• It applies to OTF or contact a service partner directly.
  • It creates an SoW or one is submitted by the service partner.
  • OTF supports a one-time contract to do the work.
  • The applicant will find other means to support the effort in the longer term.

Scenario 2: An Internet freedom-focused community group or organization wants to deploy its own server.

  • It applies to OTF or contacts a service partner directly.
  • It creates an SoW or one is submitted by the service partner.
  • OTF supports a one-time contract to do the work.
  • The applicant will find other means to support the effort in the longer term.

How will the lab offer these services?

Retain service partners.

Requested services and criteria for partners will be developed on an ongoing basis with feedback from lab applicants and the broader Internet freedom field. As needed, we will make Request for Partner opportunities available to ensure that we’re able to offer what is needed.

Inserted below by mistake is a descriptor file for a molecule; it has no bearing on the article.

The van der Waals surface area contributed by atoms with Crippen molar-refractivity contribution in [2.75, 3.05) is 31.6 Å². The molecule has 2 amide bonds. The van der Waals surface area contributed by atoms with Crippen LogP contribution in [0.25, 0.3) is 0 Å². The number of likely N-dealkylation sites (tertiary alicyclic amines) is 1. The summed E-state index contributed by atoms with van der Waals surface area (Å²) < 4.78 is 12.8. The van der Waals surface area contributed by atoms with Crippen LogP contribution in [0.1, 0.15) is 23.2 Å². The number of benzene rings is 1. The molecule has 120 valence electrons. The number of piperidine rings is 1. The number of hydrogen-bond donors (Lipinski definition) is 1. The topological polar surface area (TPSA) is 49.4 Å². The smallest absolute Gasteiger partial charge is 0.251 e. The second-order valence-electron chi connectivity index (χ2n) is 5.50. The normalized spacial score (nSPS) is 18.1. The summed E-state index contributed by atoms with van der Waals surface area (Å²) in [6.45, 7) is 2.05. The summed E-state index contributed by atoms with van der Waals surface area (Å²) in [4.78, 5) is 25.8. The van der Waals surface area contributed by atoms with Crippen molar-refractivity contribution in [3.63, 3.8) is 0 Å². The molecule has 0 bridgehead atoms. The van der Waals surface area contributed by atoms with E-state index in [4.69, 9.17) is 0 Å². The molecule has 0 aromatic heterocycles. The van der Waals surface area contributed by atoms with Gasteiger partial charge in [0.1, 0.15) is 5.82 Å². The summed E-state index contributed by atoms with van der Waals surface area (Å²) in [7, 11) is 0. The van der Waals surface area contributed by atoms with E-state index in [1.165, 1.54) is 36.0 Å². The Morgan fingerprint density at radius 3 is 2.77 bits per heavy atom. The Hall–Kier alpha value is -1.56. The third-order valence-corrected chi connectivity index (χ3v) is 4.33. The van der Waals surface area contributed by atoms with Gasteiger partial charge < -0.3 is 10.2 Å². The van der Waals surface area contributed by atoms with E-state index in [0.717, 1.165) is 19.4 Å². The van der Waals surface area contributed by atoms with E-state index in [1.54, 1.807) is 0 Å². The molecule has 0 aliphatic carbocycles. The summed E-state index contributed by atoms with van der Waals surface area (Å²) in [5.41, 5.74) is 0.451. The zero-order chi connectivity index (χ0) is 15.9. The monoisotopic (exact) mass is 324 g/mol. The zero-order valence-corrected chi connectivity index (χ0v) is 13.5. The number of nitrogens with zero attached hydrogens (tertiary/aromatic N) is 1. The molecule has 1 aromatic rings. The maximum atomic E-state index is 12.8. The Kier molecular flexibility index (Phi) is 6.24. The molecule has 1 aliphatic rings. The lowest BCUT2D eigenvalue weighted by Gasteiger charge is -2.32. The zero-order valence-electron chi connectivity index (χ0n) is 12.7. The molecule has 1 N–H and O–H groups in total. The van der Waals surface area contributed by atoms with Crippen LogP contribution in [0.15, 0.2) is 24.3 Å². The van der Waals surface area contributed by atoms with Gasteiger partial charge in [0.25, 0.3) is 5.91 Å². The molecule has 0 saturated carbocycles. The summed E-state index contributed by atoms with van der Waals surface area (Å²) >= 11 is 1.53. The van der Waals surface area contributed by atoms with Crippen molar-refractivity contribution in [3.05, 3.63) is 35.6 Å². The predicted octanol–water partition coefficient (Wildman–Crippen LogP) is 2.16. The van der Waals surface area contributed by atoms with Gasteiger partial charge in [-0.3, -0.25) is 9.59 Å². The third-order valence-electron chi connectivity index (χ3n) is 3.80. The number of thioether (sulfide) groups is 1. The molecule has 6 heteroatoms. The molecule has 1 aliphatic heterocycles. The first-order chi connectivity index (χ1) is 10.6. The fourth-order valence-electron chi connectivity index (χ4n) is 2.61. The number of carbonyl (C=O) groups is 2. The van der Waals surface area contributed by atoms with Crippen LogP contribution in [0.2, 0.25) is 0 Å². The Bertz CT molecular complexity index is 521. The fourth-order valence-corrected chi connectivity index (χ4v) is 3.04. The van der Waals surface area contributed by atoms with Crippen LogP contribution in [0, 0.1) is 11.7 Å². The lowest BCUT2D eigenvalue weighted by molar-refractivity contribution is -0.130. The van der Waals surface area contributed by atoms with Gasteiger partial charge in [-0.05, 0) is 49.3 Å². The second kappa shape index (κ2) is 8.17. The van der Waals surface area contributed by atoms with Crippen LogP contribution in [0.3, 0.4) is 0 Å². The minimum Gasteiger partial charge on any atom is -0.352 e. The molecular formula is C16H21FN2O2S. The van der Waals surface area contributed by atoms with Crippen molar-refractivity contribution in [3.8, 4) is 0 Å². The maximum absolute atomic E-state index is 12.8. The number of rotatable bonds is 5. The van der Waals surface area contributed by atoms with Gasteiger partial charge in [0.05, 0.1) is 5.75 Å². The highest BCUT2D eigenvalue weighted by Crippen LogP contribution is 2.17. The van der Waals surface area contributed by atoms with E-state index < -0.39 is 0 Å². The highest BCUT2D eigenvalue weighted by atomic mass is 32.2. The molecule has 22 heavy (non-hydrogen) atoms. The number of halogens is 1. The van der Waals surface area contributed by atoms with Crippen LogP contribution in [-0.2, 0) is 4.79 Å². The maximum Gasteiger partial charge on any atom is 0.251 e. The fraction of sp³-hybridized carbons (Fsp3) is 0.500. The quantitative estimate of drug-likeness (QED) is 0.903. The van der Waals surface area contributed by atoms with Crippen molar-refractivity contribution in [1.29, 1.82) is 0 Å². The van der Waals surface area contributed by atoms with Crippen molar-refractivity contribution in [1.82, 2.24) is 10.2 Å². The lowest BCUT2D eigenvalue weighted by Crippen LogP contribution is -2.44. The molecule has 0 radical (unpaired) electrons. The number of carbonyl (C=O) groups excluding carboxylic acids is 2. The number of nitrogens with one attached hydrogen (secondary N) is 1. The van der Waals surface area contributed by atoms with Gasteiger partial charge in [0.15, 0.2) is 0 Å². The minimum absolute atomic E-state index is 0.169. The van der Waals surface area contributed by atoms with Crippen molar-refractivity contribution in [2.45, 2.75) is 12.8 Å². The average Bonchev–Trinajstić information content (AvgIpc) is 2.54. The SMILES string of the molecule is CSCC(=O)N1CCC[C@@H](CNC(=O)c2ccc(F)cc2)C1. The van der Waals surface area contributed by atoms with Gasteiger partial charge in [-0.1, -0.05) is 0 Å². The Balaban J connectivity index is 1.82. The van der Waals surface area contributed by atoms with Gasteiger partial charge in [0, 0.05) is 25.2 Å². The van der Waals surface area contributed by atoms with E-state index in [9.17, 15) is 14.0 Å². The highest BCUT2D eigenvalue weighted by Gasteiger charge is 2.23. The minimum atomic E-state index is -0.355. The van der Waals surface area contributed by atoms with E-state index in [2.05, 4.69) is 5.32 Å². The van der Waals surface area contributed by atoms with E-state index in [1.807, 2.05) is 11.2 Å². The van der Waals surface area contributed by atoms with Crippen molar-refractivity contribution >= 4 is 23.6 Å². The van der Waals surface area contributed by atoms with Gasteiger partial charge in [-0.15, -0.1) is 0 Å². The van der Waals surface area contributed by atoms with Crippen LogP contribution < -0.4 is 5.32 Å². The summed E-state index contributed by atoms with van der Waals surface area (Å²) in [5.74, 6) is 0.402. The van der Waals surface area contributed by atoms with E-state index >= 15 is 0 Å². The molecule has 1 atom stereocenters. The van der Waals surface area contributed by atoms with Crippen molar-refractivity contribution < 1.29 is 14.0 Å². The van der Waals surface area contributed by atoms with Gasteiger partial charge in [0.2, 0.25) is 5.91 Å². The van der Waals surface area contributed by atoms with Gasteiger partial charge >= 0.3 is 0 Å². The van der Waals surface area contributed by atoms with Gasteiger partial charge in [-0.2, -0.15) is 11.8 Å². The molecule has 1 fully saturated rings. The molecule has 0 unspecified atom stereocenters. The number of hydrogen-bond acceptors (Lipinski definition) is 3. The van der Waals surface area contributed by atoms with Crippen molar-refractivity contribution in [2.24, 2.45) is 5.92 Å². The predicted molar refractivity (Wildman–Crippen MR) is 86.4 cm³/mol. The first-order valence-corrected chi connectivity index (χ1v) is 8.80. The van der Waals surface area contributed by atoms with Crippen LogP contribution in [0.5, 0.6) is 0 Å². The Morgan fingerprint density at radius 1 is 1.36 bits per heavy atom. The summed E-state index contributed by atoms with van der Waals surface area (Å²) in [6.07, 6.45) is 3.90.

Offer an open application.

We will continue to make an always open application form available. The form will ask questions to ensure that the applicant’s overall effort is within remit, that they are requesting services we are capable of offering, and that they are capable of maintaining what we provide after OTF support has been concluded.


  • An applicant applies directly to OTF, or a service partner applies to OTF on behalf of a project or organization.
  • OTF reviews the application.
  • OTF and the applicant amend/edit the application as needed.
  • If the application is not from a service partner:
    • OTF approves the request for pre-scoping feedback with service partners.
    • OTF sends the application to service partners for their feedback and identifies who can best conduct the effort (based on availability, capacity, skills, etc.).
  • OTF and the applicant may need to amend/edit the application again before final approval with the service partner.
  • Work is conducted.
  • OTF receives a read-out from the service partner or applicant once the effort has been concluded.
  • Invoice for the effort is sent to OTF from the service partner or applicant.
  • The effort is concluded.

Who are the lab’s service partners?

Questions, comments, or feedback?

The best place to start is to review, join, and add to the public discussion at If there is a need to contact us directly, feel free to email [email protected].